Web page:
SAN FRANCISCO – Based on a survey of 88 Association of National Advertisers members and the Everett Rogers innovation adoption model, addressable television advertising has reached its inflection point and will grow quickly. This is because 15% of respondents regularly include addressable in their TV plans while another 35% have experimented with it.
“These numbers to me really indicate that we’re at that inflection point, and after all these years of talk and headlines, conferences about it, it’s actually going to start happening,” says Jim Nail, Principal Analyst at Forrester Research.
Nail presented the findings of the ANA/Forrester State of TV and Online Video Survey at RampUp 2018, the two-day LiveRamp conference. In this interview with Beet.TV, Nail explains why the annual TV Upfront ritual isn’t going away anytime soon and why marketers need to be “data detectives” in evaluating providers of advanced audience-targeting data.
According to the Rogers diffusion of innovations theory, once 15% of market participants have adopted a new innovation and 30% represent the early mainstream, “you’re at the inflection point, the proverbial hockey stick where the adoption accelerates rapidly,” Nail says.
In the survey, 28% of marketers reported being knowledgeable about addressable TV but haven’t yet entered the market, while 18% said they were aware of it but don’t know enough to use it and 6% said they were not at all aware of it.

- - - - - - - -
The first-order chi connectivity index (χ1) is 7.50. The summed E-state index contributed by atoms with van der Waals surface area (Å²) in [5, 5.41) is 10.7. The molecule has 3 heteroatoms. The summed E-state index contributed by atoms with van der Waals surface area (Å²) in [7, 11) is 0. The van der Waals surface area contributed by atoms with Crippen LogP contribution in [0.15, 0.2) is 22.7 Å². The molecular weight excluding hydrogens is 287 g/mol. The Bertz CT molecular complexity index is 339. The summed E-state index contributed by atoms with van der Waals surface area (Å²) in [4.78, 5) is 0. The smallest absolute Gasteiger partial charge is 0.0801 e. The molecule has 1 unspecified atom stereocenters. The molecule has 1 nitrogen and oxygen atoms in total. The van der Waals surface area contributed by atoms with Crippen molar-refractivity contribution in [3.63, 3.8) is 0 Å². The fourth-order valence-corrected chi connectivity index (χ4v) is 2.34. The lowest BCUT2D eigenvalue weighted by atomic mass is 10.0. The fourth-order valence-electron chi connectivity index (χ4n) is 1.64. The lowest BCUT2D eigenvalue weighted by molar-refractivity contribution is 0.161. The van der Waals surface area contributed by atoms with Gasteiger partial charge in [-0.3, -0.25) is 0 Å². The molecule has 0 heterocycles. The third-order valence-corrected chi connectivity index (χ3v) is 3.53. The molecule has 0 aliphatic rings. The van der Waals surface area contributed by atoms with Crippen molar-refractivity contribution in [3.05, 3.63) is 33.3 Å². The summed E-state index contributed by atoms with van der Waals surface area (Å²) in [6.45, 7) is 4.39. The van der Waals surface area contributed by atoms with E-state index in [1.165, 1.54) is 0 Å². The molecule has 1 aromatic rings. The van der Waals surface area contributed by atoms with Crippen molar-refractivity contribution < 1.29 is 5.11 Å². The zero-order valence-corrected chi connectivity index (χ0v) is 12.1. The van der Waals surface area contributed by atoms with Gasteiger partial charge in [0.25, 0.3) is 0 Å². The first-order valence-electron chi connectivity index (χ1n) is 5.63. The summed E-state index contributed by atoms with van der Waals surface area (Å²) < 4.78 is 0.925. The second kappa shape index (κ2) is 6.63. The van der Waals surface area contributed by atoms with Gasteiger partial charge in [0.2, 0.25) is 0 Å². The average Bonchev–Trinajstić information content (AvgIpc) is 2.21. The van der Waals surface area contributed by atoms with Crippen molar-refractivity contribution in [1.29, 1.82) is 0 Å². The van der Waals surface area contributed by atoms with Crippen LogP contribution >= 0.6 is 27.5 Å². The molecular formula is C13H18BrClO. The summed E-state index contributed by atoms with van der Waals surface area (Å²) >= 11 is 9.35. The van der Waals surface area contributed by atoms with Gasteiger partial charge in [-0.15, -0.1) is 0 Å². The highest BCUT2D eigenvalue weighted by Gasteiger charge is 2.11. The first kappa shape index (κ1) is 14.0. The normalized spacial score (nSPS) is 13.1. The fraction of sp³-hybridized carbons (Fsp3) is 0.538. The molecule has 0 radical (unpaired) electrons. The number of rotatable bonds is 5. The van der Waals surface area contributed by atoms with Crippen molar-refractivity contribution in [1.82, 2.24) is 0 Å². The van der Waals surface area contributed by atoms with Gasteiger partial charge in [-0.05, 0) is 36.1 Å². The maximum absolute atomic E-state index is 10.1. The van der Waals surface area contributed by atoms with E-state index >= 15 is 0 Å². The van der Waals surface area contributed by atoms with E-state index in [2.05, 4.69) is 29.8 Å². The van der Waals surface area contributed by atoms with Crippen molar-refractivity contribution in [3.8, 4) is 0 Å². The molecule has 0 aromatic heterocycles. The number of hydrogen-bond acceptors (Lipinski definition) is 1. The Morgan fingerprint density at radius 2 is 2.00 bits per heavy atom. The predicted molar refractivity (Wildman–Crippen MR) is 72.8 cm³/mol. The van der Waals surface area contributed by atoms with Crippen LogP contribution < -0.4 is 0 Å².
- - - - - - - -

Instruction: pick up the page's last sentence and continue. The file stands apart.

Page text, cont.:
While the industry is “not going to abandon the Upfronts anytime soon,” mainly owing to greater demand for primetime inventory than there is supply, advanced TV targeting is playing an ever-increasing role in negotiations, according to Nail.
Nail is “really excited” about some of the companies that are building the tools that buyers need to build TV schedules based on audience targeting beyond age and gender. “No buyer wants to be dependent on the data that the seller is telling them ‘here’s who our audience is.’ LiveRamp is certainly making a big contribution to the development of this area,” he says.
These data providers enable buyers to “let me do my planning myself and then go to the sellers and negotiate from that basis.”
He calls automatic content recognition technology that helps to track TV viewing and ad exposure “a very promising area of data.” Then he cautions that marketers entering the space need to become data detectives.
“All of those platforms promise a lot but you can’t take it at face value. You’ve got to ask who are these users that you’re getting this data from, how representative are they of the viewing audience as a whole.”
It boils down to “classic market research nuts and bolts methodology stuff to make sure that the data that you’re getting is really as high quality, as solid as the traditional data sets, like Nielsen, MRI and Simmons.”